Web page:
This time last year I was preparing to travel to Ethiopia, a long-held goal of mine. As it was also my birthday I gifted myself with a trip to Ethiopia. So on the anniversary of my trip to Abysinnia a.k.a Ethiopia this week’s Meatless Monday is all about this vegetarian/vegan-friendly east African country.
Ethiopia is one of only 2 countries in Africa never to have been colonized. There were 2 brief periods when the Italians occupied and tried to take Ethiopia (unsuccessfully) which may explain why I find tiramisu on the menu of many Ethiopian restaurants. Naturally vegetarian/vegan food highlights include:
injera bread; coffee; fasting food
Honey and porridge/oatmeal are also available and supermarkets do sell peanut butter. Lent is a good time to visit as fasting food which is mostly vegetarian/vegan is widely available.
Injera bread is sour spongy flat bread made with teff flour. It has the added bonus of being gluten-free. Here are some photos of injera making in action. These were taken in a local outdoor market en route to the Simien mountains.
All photos taken by Kimberley, the Itinerant Introvert (c) 2012.
Spice up your life!
And spice up your lentils with berbere, a chili pepper based spice mixture. Watch Ethiopian chef Marcus Samuelson make a berbere blend (just ignore the references to meat.)
Use this spice to make your own version of wot i.e. stew. The main ingredients include onion, garlic, carrot, cabbage and lentils. Get creative and throw in any vegetable that plays nicely with the other components. Perhaps a little green e.g. kale, callaloo…?
During Lent it is easy to eat vegetarian/vegan in Ethiopia. Most restaurants serve fasting food as pictured below. Lentils, carrots, potato, onion and tomato are typical ingredients.
Did you know that Orthodox Christian Ethiopians eat a mainly vegetarian diet for the majority of a calendar year?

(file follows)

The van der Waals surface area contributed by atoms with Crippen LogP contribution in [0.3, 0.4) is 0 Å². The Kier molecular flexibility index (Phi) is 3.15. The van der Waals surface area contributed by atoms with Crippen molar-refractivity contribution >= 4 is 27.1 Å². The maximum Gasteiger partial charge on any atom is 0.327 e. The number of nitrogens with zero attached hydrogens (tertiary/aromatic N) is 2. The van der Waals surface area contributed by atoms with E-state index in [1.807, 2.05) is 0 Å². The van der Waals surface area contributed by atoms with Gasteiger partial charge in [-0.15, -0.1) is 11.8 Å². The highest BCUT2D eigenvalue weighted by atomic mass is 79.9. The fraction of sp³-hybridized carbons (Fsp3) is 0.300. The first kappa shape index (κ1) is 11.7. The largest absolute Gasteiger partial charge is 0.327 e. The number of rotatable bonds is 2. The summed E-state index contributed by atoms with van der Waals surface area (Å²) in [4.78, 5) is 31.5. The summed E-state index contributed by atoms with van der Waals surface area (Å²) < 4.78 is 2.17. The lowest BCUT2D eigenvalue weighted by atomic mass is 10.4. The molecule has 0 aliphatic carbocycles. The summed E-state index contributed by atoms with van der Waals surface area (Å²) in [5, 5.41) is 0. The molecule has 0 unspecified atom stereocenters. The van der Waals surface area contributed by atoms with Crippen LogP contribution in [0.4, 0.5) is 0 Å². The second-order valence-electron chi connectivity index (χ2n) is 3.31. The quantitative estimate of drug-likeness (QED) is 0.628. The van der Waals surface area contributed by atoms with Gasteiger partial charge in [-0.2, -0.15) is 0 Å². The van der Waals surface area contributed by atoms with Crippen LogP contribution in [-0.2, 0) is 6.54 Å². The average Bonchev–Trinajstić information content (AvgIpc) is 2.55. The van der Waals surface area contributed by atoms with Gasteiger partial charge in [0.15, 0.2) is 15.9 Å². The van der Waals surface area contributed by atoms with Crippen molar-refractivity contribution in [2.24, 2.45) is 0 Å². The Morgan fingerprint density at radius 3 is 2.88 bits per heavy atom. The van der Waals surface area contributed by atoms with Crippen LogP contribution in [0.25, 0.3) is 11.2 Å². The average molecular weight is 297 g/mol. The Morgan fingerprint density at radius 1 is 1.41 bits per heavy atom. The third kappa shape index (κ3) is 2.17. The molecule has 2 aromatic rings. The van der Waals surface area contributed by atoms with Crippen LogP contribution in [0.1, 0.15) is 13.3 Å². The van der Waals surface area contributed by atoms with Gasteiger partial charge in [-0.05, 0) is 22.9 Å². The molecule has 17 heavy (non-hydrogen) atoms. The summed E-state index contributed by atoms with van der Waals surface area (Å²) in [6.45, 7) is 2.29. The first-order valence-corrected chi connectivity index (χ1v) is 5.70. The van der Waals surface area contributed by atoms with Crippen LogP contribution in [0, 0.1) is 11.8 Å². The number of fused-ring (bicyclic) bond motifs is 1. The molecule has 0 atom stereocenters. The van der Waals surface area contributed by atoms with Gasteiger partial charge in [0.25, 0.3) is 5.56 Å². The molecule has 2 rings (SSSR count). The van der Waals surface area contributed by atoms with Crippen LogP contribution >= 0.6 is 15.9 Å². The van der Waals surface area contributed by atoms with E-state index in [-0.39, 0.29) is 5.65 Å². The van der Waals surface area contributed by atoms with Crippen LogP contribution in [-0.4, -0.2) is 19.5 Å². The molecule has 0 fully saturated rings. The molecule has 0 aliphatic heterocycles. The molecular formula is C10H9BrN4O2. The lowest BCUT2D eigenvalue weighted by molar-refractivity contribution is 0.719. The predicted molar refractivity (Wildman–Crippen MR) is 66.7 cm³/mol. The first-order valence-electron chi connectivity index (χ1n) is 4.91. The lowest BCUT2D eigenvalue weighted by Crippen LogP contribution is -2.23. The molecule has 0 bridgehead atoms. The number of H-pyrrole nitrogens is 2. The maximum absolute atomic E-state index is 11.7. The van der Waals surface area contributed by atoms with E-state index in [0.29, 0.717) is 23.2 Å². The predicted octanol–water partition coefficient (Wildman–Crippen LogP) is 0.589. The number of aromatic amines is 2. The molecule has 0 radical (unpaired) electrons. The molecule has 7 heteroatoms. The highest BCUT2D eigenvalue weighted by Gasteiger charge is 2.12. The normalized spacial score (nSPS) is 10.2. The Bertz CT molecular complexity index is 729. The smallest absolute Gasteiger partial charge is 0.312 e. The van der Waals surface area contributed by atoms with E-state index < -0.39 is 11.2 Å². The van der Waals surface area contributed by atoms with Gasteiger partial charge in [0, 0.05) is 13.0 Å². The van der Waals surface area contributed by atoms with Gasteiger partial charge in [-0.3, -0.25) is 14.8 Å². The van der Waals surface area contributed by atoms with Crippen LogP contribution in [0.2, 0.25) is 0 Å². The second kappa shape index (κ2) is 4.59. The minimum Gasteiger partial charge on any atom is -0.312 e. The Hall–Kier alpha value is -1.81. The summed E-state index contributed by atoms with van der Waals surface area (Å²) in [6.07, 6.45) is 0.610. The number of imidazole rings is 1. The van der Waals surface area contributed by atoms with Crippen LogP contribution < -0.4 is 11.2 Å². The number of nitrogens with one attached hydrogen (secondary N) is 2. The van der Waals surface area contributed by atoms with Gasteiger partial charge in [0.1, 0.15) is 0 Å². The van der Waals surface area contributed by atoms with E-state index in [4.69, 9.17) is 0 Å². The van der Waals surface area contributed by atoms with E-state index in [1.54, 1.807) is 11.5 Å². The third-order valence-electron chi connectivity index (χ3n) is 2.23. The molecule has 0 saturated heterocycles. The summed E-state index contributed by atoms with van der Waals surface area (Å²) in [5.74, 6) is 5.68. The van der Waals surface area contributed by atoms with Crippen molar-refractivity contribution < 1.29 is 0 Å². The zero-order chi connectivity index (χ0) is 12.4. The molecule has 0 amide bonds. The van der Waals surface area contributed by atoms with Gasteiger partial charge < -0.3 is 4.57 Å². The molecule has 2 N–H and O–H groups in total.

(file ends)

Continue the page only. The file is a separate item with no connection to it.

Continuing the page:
And to complete the meal, coffee. Ethiopia is considered the ‘birthplace’ of coffee as a drink. It all started when a goat herder noticed his goats getting giddy after nibbling from a shrub. Upon closer inspection he realized they were eating the red berries from the coffee plant and most likely were showing the signs of caffeine consumption. Somehow it was determined that these berries would be roasted, ground and mixed with hot water to make a drink. Nowadays the Ethiopian Coffee Ceremony is a must-do for visitors to this country. Your local Ethiopian restaurant will likely offer a version of this too.
The coffee ceremony entails frankincense, popcorn, coffee and a whole lot of burning.
The beans are roasted and then ground in special equipment in front of the guests. To make use of the fire, popcorn (and sometimes barley) is roasted and served at the ceremony. Throughout, the amber beads of frankincense sap are burned adding an ambiance of occasion. Frankincense is one of the holy oils, often finding its way into religious and spiritual rituals. Behold the coffee ceremony I attended in Axum, the ancient capital of Ethiopia.
Other food scenes from Ethiopia including chocolate!